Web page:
“When the conflicts broke out in Egypt at the end of January 2011, Cairo-born Soueif (Mezzaterra: Fragments from the Common Ground, 2005, etc.), having made her home largely in London since her marriage to the London critic and author Ian Hamilton (d. 2001), quickly returned to join the protests in Tahrir Square, as did her sons and many of her relatives. Tahrir is the Cairenes’ ‘Holy Grail,’ Soueif writes, the locus for demonstrations against the government since 1972, when the author took part in protests against Anwar Sadat’s oppressive regime. It has taken the next generation, her children’s, to prevail, and Soueif declares gallantly: ‘We follow them and pledge what’s left of our lives to their effort.’ Early on, the author offers an in-the-moment account of the crucial first days of street action, often messy, confused and involving violent clashes with the police, though undertaken by friends, family and strangers alike with heartwarming camaraderie. Then she moves to October 2011 to show how the Supreme Council of the Armed Forces hijacked the revolution without keeping President Hosni Mubarak’s decapitated regime from ‘growing a new head.’ Soueif then moves back in time to the period of February 1-12. While being jostled in crowds, blinded by tear gas, harassed by the paramilitary thug militias, the dreaded baltagis, the author passionately evokes the spirit of the beloved city where she was born, through neighborhoods and buildings long-suffering and dear to her—e.g., pleading with police to cease torturing prisoners in the iconic Egyptian Museum.
“Soueif offers both an extraordinary eyewitness document and a sense of the historical import of the revolution.” —Kirkus Reviews
“What novelist and translator Soueif (The Map of Love; Mezzaterra) saw during the Egyptian revolution of 2011 was no less than the upheaval of an entire order of Egyptian society. Hailing from a generation that tried and failed to bring down the Mubarak dictatorship years before, Soueif rushed back to her native city from a literacy festival in India on January 25, 2011, after she heard news of unrest erupting in Tahrir Square. She affectionately refers to the now world-famous square as the Midan (from its Arabic name: Midan el-Tahrir) throughout her diary of the decisive first 18 days, which is followed by accounts tracking later events during the year, such as the elections. Her grown children and nephews and nieces raced home, some from abroad, joining activist siblings, friends, aunts, and other relatives. They participated in spontaneous street demonstrations and provided aid to protestors, as well as setting up film and Internet stations. Soueif writes of her tremendous pride in the younger generation, who faced down government thugs, snipers perched on buildings, tanks, and security police. Many received beatings, or were imprisoned (her own nephew, Alaa, was jailed) or, in the case of 843 protesters, killed. The author captures beautifully her anguish at Cairo's degradation during the years of dictatorship and Mubarak's calculated sowing of division among the people. Yet with the recent violent eruptions in the country, Soueif’s work as an eloquent witness is a work in progress.” —Publishers Weekly
FRIDAY, 28 JANUARY, 5:00 P.M.
The river is a still, steely gray, a dull pewter. Small scattered fires burn and fizz in the water. We’ve pushed out from the shore below the Ramses Hilton and are heading into midstream. My two nieces, Salma and Mariam, are on either side of me in the small motorboat. As we get farther from the shore, our coughing and choking subside. We can draw breath, even though the breath burns. And we can open our eyes—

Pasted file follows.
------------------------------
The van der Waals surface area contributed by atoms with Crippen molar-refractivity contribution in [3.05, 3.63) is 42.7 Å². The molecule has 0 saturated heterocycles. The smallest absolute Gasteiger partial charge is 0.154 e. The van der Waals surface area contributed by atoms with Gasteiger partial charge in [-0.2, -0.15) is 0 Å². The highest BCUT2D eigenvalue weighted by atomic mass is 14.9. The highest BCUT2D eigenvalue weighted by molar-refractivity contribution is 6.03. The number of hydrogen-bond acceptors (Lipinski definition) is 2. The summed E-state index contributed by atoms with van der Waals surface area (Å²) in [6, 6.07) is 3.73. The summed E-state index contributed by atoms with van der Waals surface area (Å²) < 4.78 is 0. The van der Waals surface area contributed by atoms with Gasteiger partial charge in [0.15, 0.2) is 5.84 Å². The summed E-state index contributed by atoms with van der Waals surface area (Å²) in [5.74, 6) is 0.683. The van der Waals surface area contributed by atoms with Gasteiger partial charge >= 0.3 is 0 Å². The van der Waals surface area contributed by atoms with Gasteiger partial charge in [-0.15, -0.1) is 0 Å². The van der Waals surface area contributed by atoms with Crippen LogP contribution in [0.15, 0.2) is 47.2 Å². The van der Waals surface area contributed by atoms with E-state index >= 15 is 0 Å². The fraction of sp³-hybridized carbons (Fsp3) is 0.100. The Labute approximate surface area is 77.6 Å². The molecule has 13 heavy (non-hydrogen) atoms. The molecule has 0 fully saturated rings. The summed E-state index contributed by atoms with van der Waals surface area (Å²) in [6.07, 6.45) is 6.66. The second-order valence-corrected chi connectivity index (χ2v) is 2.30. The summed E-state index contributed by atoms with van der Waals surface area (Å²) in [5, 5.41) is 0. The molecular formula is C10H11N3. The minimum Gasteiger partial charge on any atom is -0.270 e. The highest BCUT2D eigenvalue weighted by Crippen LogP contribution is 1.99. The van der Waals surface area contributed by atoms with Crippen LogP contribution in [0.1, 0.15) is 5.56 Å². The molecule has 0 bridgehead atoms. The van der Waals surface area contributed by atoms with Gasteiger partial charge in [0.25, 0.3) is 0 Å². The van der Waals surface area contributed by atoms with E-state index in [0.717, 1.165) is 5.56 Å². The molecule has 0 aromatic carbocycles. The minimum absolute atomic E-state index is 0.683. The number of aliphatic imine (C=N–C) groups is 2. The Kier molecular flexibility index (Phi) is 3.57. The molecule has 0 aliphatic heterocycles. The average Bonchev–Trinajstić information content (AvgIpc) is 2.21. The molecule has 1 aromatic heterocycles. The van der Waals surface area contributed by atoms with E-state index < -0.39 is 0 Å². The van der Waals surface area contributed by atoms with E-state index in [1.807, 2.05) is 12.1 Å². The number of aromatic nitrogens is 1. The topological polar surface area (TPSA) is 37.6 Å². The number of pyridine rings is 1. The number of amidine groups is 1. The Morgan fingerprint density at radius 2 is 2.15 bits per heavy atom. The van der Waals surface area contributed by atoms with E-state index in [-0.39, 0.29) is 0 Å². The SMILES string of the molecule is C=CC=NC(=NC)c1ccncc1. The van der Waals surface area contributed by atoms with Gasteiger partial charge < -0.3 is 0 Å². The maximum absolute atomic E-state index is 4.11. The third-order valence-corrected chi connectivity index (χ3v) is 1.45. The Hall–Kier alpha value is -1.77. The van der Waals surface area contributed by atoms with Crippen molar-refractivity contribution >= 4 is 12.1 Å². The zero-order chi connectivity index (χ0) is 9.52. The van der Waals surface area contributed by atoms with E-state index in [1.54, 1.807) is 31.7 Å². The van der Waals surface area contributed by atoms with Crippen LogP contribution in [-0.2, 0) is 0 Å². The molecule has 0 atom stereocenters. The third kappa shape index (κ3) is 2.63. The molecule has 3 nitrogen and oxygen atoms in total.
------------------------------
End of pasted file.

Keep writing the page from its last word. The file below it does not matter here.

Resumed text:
To see an opaque dusk, heavy with tear gas. Up ahead, Qasr el-Nil Bridge is a mass of people, all in motion, but all in place. We look back at where we were just minutes ago, on 6 October Bridge, and see a Central Security Forces personnel carrier on fire, backing off, four young men chasing it, leaping at it, beating at its windshield. The vehicle is reversing wildly, careering backward east toward Downtown. Behind us, a ball of fire lands in the river, a bright new pool of flame in the water. The sky is gray—so different from the airy twilight you normally get on the river at this time of day. The Opera House looms dark on our right, and we can barely make out the slender height of the Cairo Tower. We don’t know it yet, but the lights of Cairo will not come on tonight.
A great shout goes up from Qasr el-Nil. I look at Salma and Mariam. “Yes, let’s,” they say. I tell the boatman we’ve changed our minds: we don’t want to cross the river to Giza and go home. We want to be dropped off under Qasr el-Nil Bridge.
And that is why we—myself and two beautiful young women—appeared suddenly in the Qasr el-Nil Underpass among the Central Security vehicles racing to get out of town and all the men leaning over the parapet above us with stones in their hands stopped in midthrow and yelled “Run! Run!” and held off with the stones so they wouldn’t hit us as we skittered through the screeching vehicles to a spot where we could scramble up the bank and join the people at the mouth of the bridge.
That day the government—the regime that had ruled us for thirty years—had cut off our communications. No mobile service, no Internet for all of Egypt. In a way, looking back, I think this concentrated our minds, our will, our energy: each person was in one place, totally and fully committed to that place, unable to be aware of any other, knowing they had to do everything they could for it and trusting that other people in other places were doing the same.
So we ran through the underpass, scrambled up the bank, and found ourselves within, inside, and part of the masses. When we’d seen the crowd from a distance, it had seemed like one bulk, solid. Close up like this, it was people, individual persons with spaces between them—spaces into which you could fit. We stood on the traffic island in the middle of the road. Behind us was Qasr el-Nil Bridge, in front of us was Tahrir, and we were doing what we Egyptians do best, and what the regime ruling us had tried so hard to destroy: we had come together, as individuals, millions of us, in a great cooperative effort. And this time our project was to save and to reclaim our country. We stood on the island in the middle of the road, and that was the moment I became part of the revolution.
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Description du livre Pantheon. Hardcover. Etat : New. 0307908100 New Condition. N° de réf. du vendeur G78-96P9-E106
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Description du livre Pantheon. Hardcover. Etat : New. 0307908100 New Condition. N° de réf. du vendeur NEW7.0079733